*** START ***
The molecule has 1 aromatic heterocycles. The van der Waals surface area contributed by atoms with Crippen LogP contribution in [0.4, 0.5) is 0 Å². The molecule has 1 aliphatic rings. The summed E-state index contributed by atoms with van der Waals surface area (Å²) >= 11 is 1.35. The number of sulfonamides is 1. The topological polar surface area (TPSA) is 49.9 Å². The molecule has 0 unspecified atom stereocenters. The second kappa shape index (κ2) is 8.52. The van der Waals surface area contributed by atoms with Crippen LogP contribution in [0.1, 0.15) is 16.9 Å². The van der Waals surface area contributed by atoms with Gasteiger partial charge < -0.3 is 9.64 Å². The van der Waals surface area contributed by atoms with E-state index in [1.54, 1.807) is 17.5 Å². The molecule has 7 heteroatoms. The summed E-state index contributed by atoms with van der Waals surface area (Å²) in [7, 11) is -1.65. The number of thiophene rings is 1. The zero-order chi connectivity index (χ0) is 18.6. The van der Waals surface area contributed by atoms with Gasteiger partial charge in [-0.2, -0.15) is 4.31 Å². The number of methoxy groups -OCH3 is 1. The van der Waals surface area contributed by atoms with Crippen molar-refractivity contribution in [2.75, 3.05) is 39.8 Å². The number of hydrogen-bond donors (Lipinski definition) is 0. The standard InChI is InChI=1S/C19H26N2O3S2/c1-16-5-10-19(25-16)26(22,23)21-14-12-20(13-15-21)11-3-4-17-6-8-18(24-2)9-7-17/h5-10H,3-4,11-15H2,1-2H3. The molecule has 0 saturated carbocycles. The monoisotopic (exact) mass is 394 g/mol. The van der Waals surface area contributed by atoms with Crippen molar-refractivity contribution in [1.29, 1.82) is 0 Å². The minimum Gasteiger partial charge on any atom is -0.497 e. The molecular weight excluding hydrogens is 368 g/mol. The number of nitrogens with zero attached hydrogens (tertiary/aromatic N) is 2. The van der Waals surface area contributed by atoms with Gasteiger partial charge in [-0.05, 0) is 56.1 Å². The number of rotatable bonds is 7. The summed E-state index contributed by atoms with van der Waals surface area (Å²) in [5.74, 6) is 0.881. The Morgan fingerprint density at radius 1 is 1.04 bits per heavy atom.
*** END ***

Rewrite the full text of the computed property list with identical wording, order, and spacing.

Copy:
The molecule has 1 aromatic heterocycles. The van der Waals surface area contributed by atoms with Crippen LogP contribution in [0.4, 0.5) is 0 Å². The molecule has 1 aliphatic rings. The summed E-state index contributed by atoms with van der Waals surface area (Å²) >= 11 is 1.35. The number of sulfonamides is 1. The topological polar surface area (TPSA) is 49.9 Å². The molecule has 0 unspecified atom stereocenters. The second kappa shape index (κ2) is 8.52. The van der Waals surface area contributed by atoms with Crippen LogP contribution in [0.1, 0.15) is 16.9 Å². The van der Waals surface area contributed by atoms with Gasteiger partial charge < -0.3 is 9.64 Å². The van der Waals surface area contributed by atoms with E-state index in [1.54, 1.807) is 17.5 Å². The molecule has 7 heteroatoms. The summed E-state index contributed by atoms with van der Waals surface area (Å²) in [7, 11) is -1.65. The number of thiophene rings is 1. The zero-order chi connectivity index (χ0) is 18.6. The van der Waals surface area contributed by atoms with Gasteiger partial charge in [-0.2, -0.15) is 4.31 Å². The number of methoxy groups -OCH3 is 1. The van der Waals surface area contributed by atoms with Crippen molar-refractivity contribution in [2.75, 3.05) is 39.8 Å². The number of hydrogen-bond donors (Lipinski definition) is 0. The standard InChI is InChI=1S/C19H26N2O3S2/c1-16-5-10-19(25-16)26(22,23)21-14-12-20(13-15-21)11-3-4-17-6-8-18(24-2)9-7-17/h5-10H,3-4,11-15H2,1-2H3. The molecule has 0 saturated carbocycles. The monoisotopic (exact) mass is 394 g/mol. The van der Waals surface area contributed by atoms with Crippen molar-refractivity contribution in [1.29, 1.82) is 0 Å². The minimum Gasteiger partial charge on any atom is -0.497 e. The molecular weight excluding hydrogens is 368 g/mol. The number of nitrogens with zero attached hydrogens (tertiary/aromatic N) is 2. The van der Waals surface area contributed by atoms with Gasteiger partial charge in [-0.05, 0) is 56.1 Å². The number of rotatable bonds is 7. The summed E-state index contributed by atoms with van der Waals surface area (Å²) in [5.74, 6) is 0.881. The Morgan fingerprint density at radius 1 is 1.04 bits per heavy atom.